Brightsurf Science News & Current Events

January 28, 2011
Surf's up: New research provides precise way to monitor ocean wave behavior, shore impacts
Engineers have created a new type of

Cold cases gone hot: Montreal researchers solve decades-old medical mysteries using genetics
The mystery began in 1976. Adolfo Pampena was diagnosed with a rare form of cancer associated with the occurrence of multiple tumours in his stomach and colon.

Cedars-Sinai Medical Genetics Institute director honored with lifetime achievement award
The Western Society of Clinical Investigation has honored David L.

Genetic clues to compulsive, self-injurious behavior in rare childhood disorder
Research from the University of California, San Diego School of Medicine provides new clues for the compulsive behavior and cognitive defects associated with a rare childhood neurological disease called Lesch-Nyhan Disease (LND).

Retired NFL players misuse painkillers more than general population
Retired NFL players use painkillers at four times the rate of the general population, according to new research conducted by investigators at Washington University School of Medicine in St.

Vitamin D deficiency alters lung growth and decreases lung function
Previously linked to the severity of asthma and chronic obstructive pulmonary disease in humans, vitamin D deficiency has now been shown to alter lung structure and function in young mice.

Seeing kidney injury, as it happens
A team of basic scientists and physicians led by Dr.

Exposure to worm infection in the womb may protect against eczema, study suggests
Exposure to worm infections in the womb may protect a newborn infant from developing eczema, a study funded by the Wellcome Trust suggests.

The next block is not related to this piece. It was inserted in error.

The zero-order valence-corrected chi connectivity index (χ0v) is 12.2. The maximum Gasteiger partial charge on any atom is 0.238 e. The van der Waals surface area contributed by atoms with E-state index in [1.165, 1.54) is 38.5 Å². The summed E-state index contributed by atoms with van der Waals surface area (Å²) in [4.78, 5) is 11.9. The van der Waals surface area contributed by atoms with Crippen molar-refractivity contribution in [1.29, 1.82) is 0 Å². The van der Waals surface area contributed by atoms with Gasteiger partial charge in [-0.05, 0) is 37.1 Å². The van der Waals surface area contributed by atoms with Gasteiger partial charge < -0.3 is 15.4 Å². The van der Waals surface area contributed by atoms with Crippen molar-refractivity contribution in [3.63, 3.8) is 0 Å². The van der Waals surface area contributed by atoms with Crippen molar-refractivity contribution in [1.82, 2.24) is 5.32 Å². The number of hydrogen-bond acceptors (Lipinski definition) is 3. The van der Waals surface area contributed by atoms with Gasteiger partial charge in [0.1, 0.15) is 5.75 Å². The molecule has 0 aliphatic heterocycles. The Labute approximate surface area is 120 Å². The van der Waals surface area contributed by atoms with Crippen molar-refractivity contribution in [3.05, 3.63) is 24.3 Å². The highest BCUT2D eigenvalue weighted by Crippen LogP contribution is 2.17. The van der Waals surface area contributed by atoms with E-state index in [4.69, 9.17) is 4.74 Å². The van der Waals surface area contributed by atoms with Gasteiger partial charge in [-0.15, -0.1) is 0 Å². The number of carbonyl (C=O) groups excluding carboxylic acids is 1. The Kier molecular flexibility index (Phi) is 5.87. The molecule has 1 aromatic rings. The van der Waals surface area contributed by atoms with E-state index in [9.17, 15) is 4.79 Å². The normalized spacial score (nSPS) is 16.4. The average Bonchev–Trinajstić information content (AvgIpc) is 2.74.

Ben-Gurion U. and PTT Chemical sign R&D agreement to commercialize green algae strain
The agreement is for the production of dihomo gamma-linolenic acid (DGLA- Omega 6) using BGU's mutant strain of the green microalgae Parietochloris incise.

Pre-surgical stress management boosts immune function, lowers mood disturbance in prostate cancer patients
Practicing stress management techniques before prostate cancer surgery may help activate the body's immune response leading to quicker recovery, as well as aid in lowering mood disturbance, according to a new study by researchers at the University of Texas MD Anderson Cancer Center.

Learn more quickly by transcranial magnetic brain stimulation
What sounds like science fiction is actually possible: thanks to magnetic stimulation, the activity of certain brain nerve cells can be deliberately influenced.

Voice-saver: Light therapy for early-stage laryngeal cancer
A new study from researchers at Henry Ford Hospital finds light, or photodynamic therapy, can help preserve the voice in patients with early stage laryngeal cancer.

Antibiotic offers potential for anti-cancer activity
An antibiotic known for its immunosuppressive functions could also point the way to the development of new anti-cancer agents.

Novel surgery removes rare tumor, rebuilds trachea
Using a novel surgical approach, it's possible to rebuild the trachea and preserve a patient's voice after removing an invasive throat tumor, according to a new report from Henry Ford Hospital in Detroit.

More frequent drought likely in eastern Africa
The increased frequency of drought observed in Eastern Africa over the last 20 years is likely to continue as long as global temperatures continue to rise, according to UC Santa Barbara scientist Park Williams.

More frequent drought likely in eastern Africa
The increased frequency of drought observed in eastern Africa over the last 20 years is likely to continue as long as global temperatures continue to rise, according to new research published in Climate Dynamics.

Cancer drug aids the regeneration of spinal cord injuries
After a spinal cord injury a number of factors impede the regeneration of nerve cells.

Study finds presence of peers heightens teens' sensitivity to rewards of a risk
Teenagers take more risks when they are with their friends.

Hormone therapy begun at menopause may pose risk for breast cancer
Starting hormone therapy at around the time of menopause is associated with a greater risk of breast cancer compared to starting after a longer gap, according to a study published online Jan.

'Old' information theory makes it easier to predict flooding
Many different aspects are involved in predicting high water and floods, such as the type of precipitation, wind, buildings and vegetation.

Fast growth, low defense -- plants facing a dilemma